Within the framework of my research into Asger Jorn´s writing and thinking I organize public sessions with special guests at a variety of venues. The guest´s practice, knowledge, insights, or responses are informative to my research, or steer the direction I take on a particular topic. The sessions also often respond to the context of the hosting institution, or to a specific request. Making the sessions public is a way to share and enter into a dialogue with the audiences.
On Sunday 12 January 2014 a public session at Casco, office for Art, Design and Theory in Utrecht took place including a lecture by me, and an improvised performance by Mattin. http://new.cascoprojects.org/
The lecture I presented is an adaptation of the one for the Athens Biennial. Still largely based on Jorn’s text Value and Economy – Critique of political economy and the exploitation of the unique (1959), I relate some of Jorn’s ideas on the relationship between artist and society to contemporary notions of cultural entrepreneurship within a political situation of “repressive liberalism”, as some sociologists call it. For my lecture I specifically looked at the essay ‘Repressive Liberalism: The Dutch Cultural Policy System’ by sociologist Pascal Gielen (Kunstlicht 1/2, 2013). In his article Gielen seems to suggest that it would be possible to give art a certain independence from conventional ideological idealism (as was Jorn’s stance), and many of his ideas seem tightly connected to Jorn’s notions on value, his concept of art, and the relationship between art and society .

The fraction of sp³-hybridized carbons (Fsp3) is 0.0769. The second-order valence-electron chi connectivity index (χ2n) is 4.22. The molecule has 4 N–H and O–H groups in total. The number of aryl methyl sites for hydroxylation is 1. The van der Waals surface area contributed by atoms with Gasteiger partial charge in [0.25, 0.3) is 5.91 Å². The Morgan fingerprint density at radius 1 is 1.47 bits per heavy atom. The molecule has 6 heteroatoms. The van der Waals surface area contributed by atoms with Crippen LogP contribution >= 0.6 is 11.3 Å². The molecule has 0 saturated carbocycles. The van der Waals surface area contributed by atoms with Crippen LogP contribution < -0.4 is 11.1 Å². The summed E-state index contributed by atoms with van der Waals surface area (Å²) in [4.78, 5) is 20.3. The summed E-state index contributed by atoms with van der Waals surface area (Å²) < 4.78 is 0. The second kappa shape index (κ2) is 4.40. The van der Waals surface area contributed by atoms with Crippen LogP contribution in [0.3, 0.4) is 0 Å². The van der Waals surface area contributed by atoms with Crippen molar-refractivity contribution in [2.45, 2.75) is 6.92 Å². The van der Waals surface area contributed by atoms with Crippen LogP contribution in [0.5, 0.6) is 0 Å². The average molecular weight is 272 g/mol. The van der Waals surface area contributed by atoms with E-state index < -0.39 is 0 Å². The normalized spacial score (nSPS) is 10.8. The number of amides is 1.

My lecture was followed by a performance by Mattin. He had asked Casco’s director Binna Choi and artist and writer Alexi Kukuljevic to perform the roles of De Jong and Dubuffet using Casco´s material conditions as material for improvisation in an institutional setting. The performance subsequently included the noise of metal foldable chairs stacked onto a pile, me reading out a text from one the book’s in Casco’s library, the sound of a printer and more. Casco at the time, was involved in the collective research ‘(Un)usual Business’ (a research on a new form of economy based on ‘weak’ theory of ‘community economies’) so the text that I was asked to read aloud seamlessly fitted to the lecture that I just held preceding Mattin’ performance. Interestingly enough the topic was similar, but the perspective highly contrasted. Instead of addressing the false rhetorics of freedom in our current ‘market society’, this text was claiming that over the past 30 or 40 decades (in the western world) more resources had been allocated to the arts, and more people had had the opportunity to officially educate themselves as artists.
The set-up by Mattin was aimed to highlight our practices not as acts of freedom of expression in a neutral context but as being embedded within a complex set of interests including economic and symbolic values. The performance created a heightened awareness of both sound and silence, and also created the feeling of uncomfortableness in many people as they were turned into participants, asked to use their own voice and verbalize opinions. This way, the performance gradually shifted from something more abstract and strange to a critical discursive setting. To Mattin “the latter part represented not a moment of agency but instead represented a general paralysis of artistic practices, being able to comment about anything but not finding ways to cut through the determinations imposed by the market.”